U.S. forces launched Operation Desert Scorpion on 15 June "in order to isolate and defeat remaining pockets of resistance seeking to delay the transition to a peaceful and stable Iraq," U.S. Central Command (CENTCOM) announced in a press release posted on its website the same day ( The operation follows Operation Peninsula Strike, launched on 9 June (see "RFE/RL Iraq Report," 12 June 2003), and is "designed to identify and defeat selected Ba'ath Party loyalists, terrorist organizations, and criminal elements while delivering humanitarian aid simultaneously," the press release states. "Combat operations will be followed by synchronized stability and humanitarian operations designed to assist a transition to Iraqi self-rule. These include engineer and civil affairs initiatives to repair damaged infrastructure, support the growth of police forces and local government and improve the lives of Iraq's citizens," according to CENTCOM. KR

A four-day raid by U.S. forces from the 4th Infantry Division's 3rd Brigade, the 173rd Airborne Brigade, and the 3rd Infantry Division's 3rd Squadron, 7th Calvary Regiment, was concluded on 12 June, according to a CENTCOM press release. Operation Peninsula Strike resulted in the capture of some 400 detainees and the seizure of "numerous weapons systems and ammunition," CENTCOM added. All but 30 of the detainees were subsequently released. In addition, two former Iraqi generals turned themselves in to coalition forces during those raids: Major General Abul Ali Jasmin, secretary of the Defense Ministry; and Brigadier General Abdullah Ali Jasmin, head of the Iraqi Military Academy. Both remain in coalition custody and are being questioned. CENTCOM also announced the capture of an Iraqi on CENTCOM's 55 most-wanted list: Hamid Raja Shalah al-Tikriti served as commander of the Iraqi Air Force and was 17th on the list. KR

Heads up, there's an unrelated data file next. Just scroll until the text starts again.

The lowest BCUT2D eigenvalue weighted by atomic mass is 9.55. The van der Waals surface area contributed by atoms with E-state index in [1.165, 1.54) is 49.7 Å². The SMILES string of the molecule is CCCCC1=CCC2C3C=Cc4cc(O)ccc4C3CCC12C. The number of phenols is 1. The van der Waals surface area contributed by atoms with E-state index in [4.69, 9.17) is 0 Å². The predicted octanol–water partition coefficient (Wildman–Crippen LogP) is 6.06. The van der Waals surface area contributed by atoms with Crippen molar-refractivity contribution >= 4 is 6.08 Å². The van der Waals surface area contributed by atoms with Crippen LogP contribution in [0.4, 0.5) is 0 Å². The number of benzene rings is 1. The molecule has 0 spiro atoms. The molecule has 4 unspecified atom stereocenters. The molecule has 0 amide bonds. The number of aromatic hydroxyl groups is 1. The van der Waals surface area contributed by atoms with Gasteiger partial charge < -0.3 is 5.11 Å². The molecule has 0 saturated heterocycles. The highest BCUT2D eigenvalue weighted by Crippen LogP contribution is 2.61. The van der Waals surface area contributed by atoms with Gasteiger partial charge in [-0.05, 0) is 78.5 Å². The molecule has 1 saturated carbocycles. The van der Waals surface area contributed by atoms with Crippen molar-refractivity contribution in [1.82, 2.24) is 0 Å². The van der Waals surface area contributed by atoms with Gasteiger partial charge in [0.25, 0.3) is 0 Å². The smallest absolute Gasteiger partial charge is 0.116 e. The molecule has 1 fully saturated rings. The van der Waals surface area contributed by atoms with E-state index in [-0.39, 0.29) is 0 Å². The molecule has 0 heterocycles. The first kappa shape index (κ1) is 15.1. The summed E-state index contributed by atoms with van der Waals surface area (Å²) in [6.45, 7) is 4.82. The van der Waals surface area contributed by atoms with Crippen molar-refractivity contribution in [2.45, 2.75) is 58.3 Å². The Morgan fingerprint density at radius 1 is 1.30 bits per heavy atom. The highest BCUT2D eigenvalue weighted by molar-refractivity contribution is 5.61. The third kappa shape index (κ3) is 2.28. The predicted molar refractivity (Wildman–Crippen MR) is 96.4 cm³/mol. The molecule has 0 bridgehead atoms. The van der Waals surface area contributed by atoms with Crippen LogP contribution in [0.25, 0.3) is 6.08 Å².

An Iraqi detained at the Abu Ghurayb prison complex was killed when he and seven others sought to escape on 13 June, CENTCOM announced in a 14 June press release on its website. All seven of the other escapees were injured in the incident, two critically. According to CENTCOM, coalition military-police guards fired several shots "in self-defense" and in an effort to prevent the escape attempt. "Detainees throwing rocks and brandishing shanks [sic] rushed the guards," the press release states. One guard was slightly injured. The escape attempt was the second in as many days. Two prisoners attempted to escape detention at Baghdad International Airport on 12 June (see "RFE/RL Newsline," 13 June 2003). Abu Ghurayb is located in western Baghdad, just north of the city's major airport. KR

The remains of a second Kuwaiti prisoner of war (POW) have been verified through DNA testing, KUNA reported on 14 June. Ahmad Abdullah Abderasoul al-Qallaf's remains were found in a mass grave in Al-Samawah, located in southeast Iraq along the Euphrates River. Al-Qallaf, a Defense Ministry officer, was captured on 4 November 1990, according to KUNA. The remains of Kuwaiti POW Sa'd Mishal Aswad Al-Enizi, found in the same grave, were confirmed on 8 June. Kuwaiti Deputy Prime Minister and Interior Minister Shaykh Muhammad al-Khalid al-Sabah told reporters in early June that evidence indicates that Kuwaiti POWs were buried in the mass grave. He added that leads also suggest Kuwaitis were buried in Al-Habbaniyah, located west of Baghdad, but cautioned that the matter is under investigation, KUNA reported. KR